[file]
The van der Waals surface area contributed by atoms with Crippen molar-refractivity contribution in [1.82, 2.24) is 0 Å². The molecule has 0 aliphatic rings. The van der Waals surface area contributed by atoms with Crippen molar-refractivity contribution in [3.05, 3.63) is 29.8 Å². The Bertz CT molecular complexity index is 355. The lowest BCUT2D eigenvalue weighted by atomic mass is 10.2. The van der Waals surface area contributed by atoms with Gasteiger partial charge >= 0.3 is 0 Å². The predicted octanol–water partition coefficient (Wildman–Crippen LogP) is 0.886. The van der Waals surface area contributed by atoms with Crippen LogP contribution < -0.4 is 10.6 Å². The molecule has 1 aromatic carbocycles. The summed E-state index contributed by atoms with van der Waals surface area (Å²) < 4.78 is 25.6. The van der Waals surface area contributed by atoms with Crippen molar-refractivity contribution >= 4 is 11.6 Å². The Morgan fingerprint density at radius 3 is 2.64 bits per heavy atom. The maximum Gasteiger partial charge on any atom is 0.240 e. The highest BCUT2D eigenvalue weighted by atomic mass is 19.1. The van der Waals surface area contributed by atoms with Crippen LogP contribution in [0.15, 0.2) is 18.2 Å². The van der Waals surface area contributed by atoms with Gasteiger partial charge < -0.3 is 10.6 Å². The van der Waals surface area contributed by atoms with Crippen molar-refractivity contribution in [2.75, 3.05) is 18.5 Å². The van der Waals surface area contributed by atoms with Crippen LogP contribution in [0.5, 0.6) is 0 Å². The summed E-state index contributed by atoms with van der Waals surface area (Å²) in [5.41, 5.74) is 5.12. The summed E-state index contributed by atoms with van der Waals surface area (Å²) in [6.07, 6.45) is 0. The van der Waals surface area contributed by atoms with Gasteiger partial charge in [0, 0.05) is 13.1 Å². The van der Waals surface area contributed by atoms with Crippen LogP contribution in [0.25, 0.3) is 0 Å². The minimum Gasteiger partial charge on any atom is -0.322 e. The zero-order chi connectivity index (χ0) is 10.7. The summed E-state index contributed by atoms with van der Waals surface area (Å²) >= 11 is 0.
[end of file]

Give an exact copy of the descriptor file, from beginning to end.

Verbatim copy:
The van der Waals surface area contributed by atoms with Crippen molar-refractivity contribution in [1.82, 2.24) is 0 Å². The molecule has 0 aliphatic rings. The van der Waals surface area contributed by atoms with Crippen molar-refractivity contribution in [3.05, 3.63) is 29.8 Å². The Bertz CT molecular complexity index is 355. The lowest BCUT2D eigenvalue weighted by atomic mass is 10.2. The van der Waals surface area contributed by atoms with Gasteiger partial charge >= 0.3 is 0 Å². The predicted octanol–water partition coefficient (Wildman–Crippen LogP) is 0.886. The van der Waals surface area contributed by atoms with Crippen LogP contribution < -0.4 is 10.6 Å². The molecule has 1 aromatic carbocycles. The summed E-state index contributed by atoms with van der Waals surface area (Å²) < 4.78 is 25.6. The van der Waals surface area contributed by atoms with Crippen molar-refractivity contribution >= 4 is 11.6 Å². The Morgan fingerprint density at radius 3 is 2.64 bits per heavy atom. The maximum Gasteiger partial charge on any atom is 0.240 e. The highest BCUT2D eigenvalue weighted by atomic mass is 19.1. The van der Waals surface area contributed by atoms with Crippen LogP contribution in [0.15, 0.2) is 18.2 Å². The van der Waals surface area contributed by atoms with Gasteiger partial charge < -0.3 is 10.6 Å². The van der Waals surface area contributed by atoms with Crippen molar-refractivity contribution in [2.75, 3.05) is 18.5 Å². The van der Waals surface area contributed by atoms with Crippen LogP contribution in [0.5, 0.6) is 0 Å². The summed E-state index contributed by atoms with van der Waals surface area (Å²) in [5.41, 5.74) is 5.12. The summed E-state index contributed by atoms with van der Waals surface area (Å²) in [6.07, 6.45) is 0. The van der Waals surface area contributed by atoms with Gasteiger partial charge in [0, 0.05) is 13.1 Å². The van der Waals surface area contributed by atoms with Crippen LogP contribution in [0.25, 0.3) is 0 Å². The minimum Gasteiger partial charge on any atom is -0.322 e. The zero-order chi connectivity index (χ0) is 10.7. The summed E-state index contributed by atoms with van der Waals surface area (Å²) >= 11 is 0.